What happens with $q.all() when some calls work and others fail?

What happens with $q.all() when some calls work and others fail?

I have the following code:

    var entityIdColumn = $scope.entityType.toLowerCase() + 'Id';
    var requests = $scope.grid.data
      .filter(function (rowData, i) {
          return !angular.equals(rowData, $scope.grid.backup[i]);
      .map(function (rowData, i) {
          var entityId = rowData[entityIdColumn];
          return $http.put('/api/' + $scope.entityType + '/' + entityId, rowData);
    $q.all(requests).then(function (allResponses) {
        //if all the requests succeeded, this will be called, and $q.all will get an
        //array of all their responses.
    }, function (error) {
        //This will be called if $q.all finds any of the requests erroring.
        var abc = error;
        var def = 99;

When all of the $http calls work then the allResponses array is filled with data.

When one fails the it's my understanding that the second function will be called and the error variable given details.

However can someone help explain to me what happens if some of the responses work and others fail?

I believe since the promise library is based on Q implementation, as soon as the first promise gets rejected, the reject callback is called with the error. It does not wait for other promises to resolved. See documentation of Q https://github.com/kriskowal/q. For Q.all this is what is mentioned

The all function returns a promise for an array of values. When this promise is fulfilled, the array contains the fulfillment values of the original promises, in the same order as those promises. If one of the given promises is rejected, the returned promise is immediately rejected, not waiting for the rest of the batch.

It's been a while since this question was posted, but maybe my answer might still help someone. I solved a similar problem on my end by simply resolving all promises, but with a return I could process later and see if there were any errors. Here's my example used to preload some image assets:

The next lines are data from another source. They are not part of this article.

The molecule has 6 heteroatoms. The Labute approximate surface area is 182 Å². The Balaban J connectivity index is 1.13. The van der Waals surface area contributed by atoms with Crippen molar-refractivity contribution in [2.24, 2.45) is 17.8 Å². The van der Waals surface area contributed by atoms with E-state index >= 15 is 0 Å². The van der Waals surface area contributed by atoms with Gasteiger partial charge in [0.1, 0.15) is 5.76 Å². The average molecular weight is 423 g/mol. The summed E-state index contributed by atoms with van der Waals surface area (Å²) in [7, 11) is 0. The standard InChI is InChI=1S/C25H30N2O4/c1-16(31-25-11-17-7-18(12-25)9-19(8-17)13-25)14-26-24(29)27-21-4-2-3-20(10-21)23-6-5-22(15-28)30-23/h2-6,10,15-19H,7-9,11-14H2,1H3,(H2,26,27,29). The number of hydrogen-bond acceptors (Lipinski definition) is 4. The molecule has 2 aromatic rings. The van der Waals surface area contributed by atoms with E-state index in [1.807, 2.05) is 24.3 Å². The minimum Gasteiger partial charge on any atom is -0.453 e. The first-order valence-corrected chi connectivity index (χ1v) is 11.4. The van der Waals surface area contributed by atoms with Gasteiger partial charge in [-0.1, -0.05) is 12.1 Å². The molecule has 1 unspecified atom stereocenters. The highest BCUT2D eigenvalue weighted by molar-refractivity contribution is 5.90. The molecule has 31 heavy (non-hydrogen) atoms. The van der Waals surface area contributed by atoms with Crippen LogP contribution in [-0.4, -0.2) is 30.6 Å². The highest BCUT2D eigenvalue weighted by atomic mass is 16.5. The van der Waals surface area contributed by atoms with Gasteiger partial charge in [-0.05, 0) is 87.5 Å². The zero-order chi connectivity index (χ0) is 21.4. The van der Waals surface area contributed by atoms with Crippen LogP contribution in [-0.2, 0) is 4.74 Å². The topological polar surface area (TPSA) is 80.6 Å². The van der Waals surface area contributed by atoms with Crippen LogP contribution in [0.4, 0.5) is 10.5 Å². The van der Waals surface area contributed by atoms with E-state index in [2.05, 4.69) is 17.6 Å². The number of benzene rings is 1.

var loadImg = function(imageSrc) {
    var deferred = $q.defer();

    var img = new Image();
    img.onload = function() {
            success: true,
            imgUrl: imageSrc
    img.onerror = img.onabort = function() {
            success: false,
            imgUrl: imageSrc
    img.src = imageSrc;

    return deferred.promise;

Later I can see which ones are errorious:

var promiseList = [];
for (var i = 0; i < myImageList.length; i++) {
    promiseList[i] = loadImg(myImageList[i]);
    function(results) {
        for (var i = 0; i < results.length; i++) {
            if (!results[i].success) {
                // these are errors

Edit: Only supported in Kris Kowal's Q - but still a useful tidbit

If you want to process all of them without rejecting right away on failure use allSettled

Here's what the docs say:

If you want to wait for all of the promises to either be fulfilled or rejected, you can use allSettled.

.then(function (results) {
    results.forEach(function (result) {
        if (result.state === "fulfilled") {
            var value = result.value;
        } else {
            var reason = result.reason;

Here is a small answer to it. In this fiddle you can see how it works, if an error occurs in some promise.

$q.all([test1(), test2()]).then(function() {
  // success
}, function() {
  // error


I've found a new angular package which add the allSettled functionality to $q in angular:


Could you not simply handle the error condition on your $http promises before passing them to $q? Promises are chained, so this should work:

return $http.put('/api/' + $scope.entityType + '/' + entityId, rowData).then(function(r){return r;}, angular.noop);

Obviously you could change the noop into any transformation you want but this prevents the rejection which prevents $q.all from failing.

In my case I needed to know when last promise has been resolved no matter if successful or fail. $q.all was not an option because if one fails it goes down immediately. I needed this to make sure user will be redirected no matter what but only if all data are processed (or not) so they can be loaded on next page. So I ended up with this:

  1. Each promise/call implemented also fail callback where "redirect" function is called in both success and fail callbacks.
  2. In this function counter is set, which is increased with each call. If this reaches the number of promises/calls, redirect to next view is made.

I know it's quite a lame way to do it but it worked for me.